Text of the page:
December 9, 2017

1949. United States Ramps Up Economic Ties to West Germany

East Germany Prepares for Stalin Birthday Celebration
East German demonstrators in Leipzig carry banners protesting the Marshall Plan and the atomic bomb, September 15, 1950 (source)
Bill Downs

CBS Berlin

December 17, 1949

The United States today has taken the West German state under its economic wing. The ECA agreement granting some $260 million in Marshall Plan aid to the republic didn't say it, but the agreement clearly implies "for richer or for poorer," "for better or for worse."

The "richer or poorer" part is the most pressing right now. The keystone of the new Marshall Plan for West Germany is the stimulation of German private investment in a revived economy. The ECA funds hope to do the reviving and thus overcome reluctance of the Germans themselves to risk their money. The other theme running through the US-German agreement is the future admission of foreign investment here.

In this connection, the presence in America of Dr. Hermann Abs, director of Germany's Reconstruction Credit Institution, is expected to produce the initial moves toward getting American money into the German economy. Abs, incidentally, was director of the Deutsche Bank under Hitler. He has been under fire several times as favoring the cartel system that, in turn, produced this country's war machinery.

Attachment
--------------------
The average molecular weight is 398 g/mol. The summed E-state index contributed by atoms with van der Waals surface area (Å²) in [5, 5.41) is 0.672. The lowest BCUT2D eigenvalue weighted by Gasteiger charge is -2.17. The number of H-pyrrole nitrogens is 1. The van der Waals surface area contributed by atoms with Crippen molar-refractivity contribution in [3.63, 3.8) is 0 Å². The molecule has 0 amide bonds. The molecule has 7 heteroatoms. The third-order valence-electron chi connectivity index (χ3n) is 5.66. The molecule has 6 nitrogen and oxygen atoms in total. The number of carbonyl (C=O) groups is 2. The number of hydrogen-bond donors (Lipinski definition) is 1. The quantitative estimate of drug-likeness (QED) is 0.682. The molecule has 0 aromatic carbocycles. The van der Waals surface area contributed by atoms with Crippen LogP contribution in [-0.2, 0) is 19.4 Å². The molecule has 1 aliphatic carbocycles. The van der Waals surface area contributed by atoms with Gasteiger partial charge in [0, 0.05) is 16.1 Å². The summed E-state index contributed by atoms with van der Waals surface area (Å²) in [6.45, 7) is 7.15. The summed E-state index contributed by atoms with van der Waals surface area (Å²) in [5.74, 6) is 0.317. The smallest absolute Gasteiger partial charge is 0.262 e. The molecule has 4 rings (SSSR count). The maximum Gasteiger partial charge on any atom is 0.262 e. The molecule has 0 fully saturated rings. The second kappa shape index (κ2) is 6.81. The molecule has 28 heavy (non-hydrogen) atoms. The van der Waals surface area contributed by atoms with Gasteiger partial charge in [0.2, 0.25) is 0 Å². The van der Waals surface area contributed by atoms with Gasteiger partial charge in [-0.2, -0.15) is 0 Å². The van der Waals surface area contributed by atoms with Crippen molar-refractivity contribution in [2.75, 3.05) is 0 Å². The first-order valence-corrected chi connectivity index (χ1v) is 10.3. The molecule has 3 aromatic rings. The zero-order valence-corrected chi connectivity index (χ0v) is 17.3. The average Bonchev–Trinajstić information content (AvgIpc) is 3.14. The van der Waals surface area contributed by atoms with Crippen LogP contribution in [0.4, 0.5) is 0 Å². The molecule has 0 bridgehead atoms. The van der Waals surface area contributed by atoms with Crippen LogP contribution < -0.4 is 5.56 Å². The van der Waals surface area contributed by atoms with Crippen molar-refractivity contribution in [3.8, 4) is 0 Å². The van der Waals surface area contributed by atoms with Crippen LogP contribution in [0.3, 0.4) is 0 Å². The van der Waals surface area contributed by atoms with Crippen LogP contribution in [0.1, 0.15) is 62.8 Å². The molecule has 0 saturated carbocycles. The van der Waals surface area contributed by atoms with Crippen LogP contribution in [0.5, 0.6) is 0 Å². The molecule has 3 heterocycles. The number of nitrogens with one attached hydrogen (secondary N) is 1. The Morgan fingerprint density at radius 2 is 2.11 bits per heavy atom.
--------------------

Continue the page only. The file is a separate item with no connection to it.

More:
The East German Communist government this weekend begins a series of celebrations to climax on Wednesday, the birthday of Joseph Stalin. Party leader Wilhelm Pieck, president of the puppet government, is in Moscow representing his satellite state.

Yesterday a birthday train left Berlin for Moscow bearing gifts to the Russian premier. The German-Soviet Friendship Society today publishes a special edition dedicated to Stalin. On Tuesday in Weimar there will be the first performance of the Stalin Cantata written by a German composer.

All in all, the comrades here are trying to see which can outdo the other in dictator-worship. One newspaper bannerlines this statement: "Moscow, the people's mother, all hearts belong to you."

But the article I like best is the one that includes Stalin's report cards from his school. This report card shows that little Joe was smart, even as a kid. He got the highest marks in six out of seven subjects.

This is Bill Downs in Berlin. Now back to CBS in New York.